Tales From the Front – Six Degrees of Separation
A women whose husband recently died hired DiMonte & Lizak when the executors of her husband’s estate filed an action to evict her from the home she and he lived in while they were married. Did she have the right to stay in the home or would she be evicted? DiMonte & Lizak agreed to represent her.
Determining the widow’s rights to her husband’s estate was complicated by at least two factors:
1. Sixteen years ago, when the couple wed, they entered into a marital agreement which provided that in the event they separated, the wife would be entitled to receive a certain amount of his sizeable estate, and that the amount would increase the longer the couple were married before separating. Another section of the agreement stated that if the husband died before his wife, she was entitled to a mere fraction of his estate and would have no rights to the home she and he had lived in during their marriage.
2. Several months prior to dying, the husband filed for divorce, a divorce that was pending at the time of his death.
Which provision of the marital agreement would control the disposition of the husband’s estate?
The executors argued that since the husband predeceased our client, she was not entitled to the marital residence or to more than a small amount of money. DiMonte & Lizak argued that because the couple separated prior to the husband’s death, the property division should be controlled by the provision concerning the couple’s separation and not the pro vision that became effective upon the husband’s death.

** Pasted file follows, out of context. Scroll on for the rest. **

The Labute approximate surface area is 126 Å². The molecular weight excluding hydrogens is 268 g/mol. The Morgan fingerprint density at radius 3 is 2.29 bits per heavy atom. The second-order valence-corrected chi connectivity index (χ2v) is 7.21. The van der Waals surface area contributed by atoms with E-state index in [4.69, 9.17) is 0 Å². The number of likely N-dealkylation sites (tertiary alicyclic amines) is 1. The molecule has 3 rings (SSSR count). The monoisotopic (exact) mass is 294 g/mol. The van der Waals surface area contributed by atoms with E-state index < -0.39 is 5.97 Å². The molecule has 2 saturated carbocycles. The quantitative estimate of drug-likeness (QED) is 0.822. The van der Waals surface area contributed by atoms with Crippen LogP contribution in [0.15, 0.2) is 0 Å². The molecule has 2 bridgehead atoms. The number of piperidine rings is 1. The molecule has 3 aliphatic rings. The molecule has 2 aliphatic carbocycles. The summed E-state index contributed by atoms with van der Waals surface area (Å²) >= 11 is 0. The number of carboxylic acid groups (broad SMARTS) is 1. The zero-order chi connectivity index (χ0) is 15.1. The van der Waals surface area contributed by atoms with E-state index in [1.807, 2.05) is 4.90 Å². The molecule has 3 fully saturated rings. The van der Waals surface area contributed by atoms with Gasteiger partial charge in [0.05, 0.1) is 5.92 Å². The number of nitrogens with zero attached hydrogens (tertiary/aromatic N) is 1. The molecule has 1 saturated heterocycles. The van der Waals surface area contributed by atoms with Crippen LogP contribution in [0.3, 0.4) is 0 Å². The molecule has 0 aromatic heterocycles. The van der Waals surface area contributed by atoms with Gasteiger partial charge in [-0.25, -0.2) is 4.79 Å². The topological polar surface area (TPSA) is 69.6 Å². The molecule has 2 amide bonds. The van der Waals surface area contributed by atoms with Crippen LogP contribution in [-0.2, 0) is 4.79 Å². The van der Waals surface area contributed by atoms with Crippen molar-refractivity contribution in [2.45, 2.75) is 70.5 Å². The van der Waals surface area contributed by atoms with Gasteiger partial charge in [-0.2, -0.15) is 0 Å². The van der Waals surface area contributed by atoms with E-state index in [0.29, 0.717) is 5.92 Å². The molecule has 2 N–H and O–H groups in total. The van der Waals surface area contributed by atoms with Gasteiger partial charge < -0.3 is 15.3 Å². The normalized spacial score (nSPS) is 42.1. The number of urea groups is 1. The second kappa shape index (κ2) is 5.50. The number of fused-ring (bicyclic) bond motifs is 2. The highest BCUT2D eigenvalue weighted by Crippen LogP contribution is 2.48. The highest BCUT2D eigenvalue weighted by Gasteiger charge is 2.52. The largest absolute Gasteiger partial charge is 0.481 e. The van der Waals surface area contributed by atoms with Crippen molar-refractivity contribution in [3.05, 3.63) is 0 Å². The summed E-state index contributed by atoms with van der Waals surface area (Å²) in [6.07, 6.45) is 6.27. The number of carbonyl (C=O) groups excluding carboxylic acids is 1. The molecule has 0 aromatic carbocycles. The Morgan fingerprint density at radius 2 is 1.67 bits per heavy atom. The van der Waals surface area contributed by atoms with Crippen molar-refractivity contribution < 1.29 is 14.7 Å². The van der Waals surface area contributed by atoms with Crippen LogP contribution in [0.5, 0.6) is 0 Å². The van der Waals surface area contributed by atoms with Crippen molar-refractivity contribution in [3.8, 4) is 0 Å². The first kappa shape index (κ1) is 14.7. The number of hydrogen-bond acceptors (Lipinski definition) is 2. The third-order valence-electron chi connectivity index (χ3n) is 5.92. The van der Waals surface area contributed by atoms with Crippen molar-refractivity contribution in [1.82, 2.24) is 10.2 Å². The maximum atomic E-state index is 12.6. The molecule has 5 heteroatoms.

As counsel for the surviving spouse, Gene Di Monte, Riccardo Di Monte, Lin Hanson, Jeff McDonald and Paul Greco called on their negotiation and analytical skills, used their expertise in several areas of law including estate, tax, property, marital and civil practice, and developed a litigation strategy which proved to be effective. As an added note of interest, the law of Italy became an issue because part of the real estate owned by the decedent was in Italy. Quite fortuitously, a recent graduate from an Italian law school was interning in our office and she was able to contribute concretely to the benefit of our client.
DiMonte & Lizak persuaded counsel for the estate that the separation formula was a real threat which could result in a jury awarding our client much more than the estate anticipated. A settlement agreement was reached that reflected a property division significantly more favorable to our client than what she would have received if the executors had prevailed. Because of the marital deduction and other tax benefits to the estate, we structured the settlement in a manner that reduced the amount of federal estate taxes to be paid by the estate, thus saving the estate and its beneficiaries more than 50% of the cost of the settlement. This was a “win-win” settlement for everyone.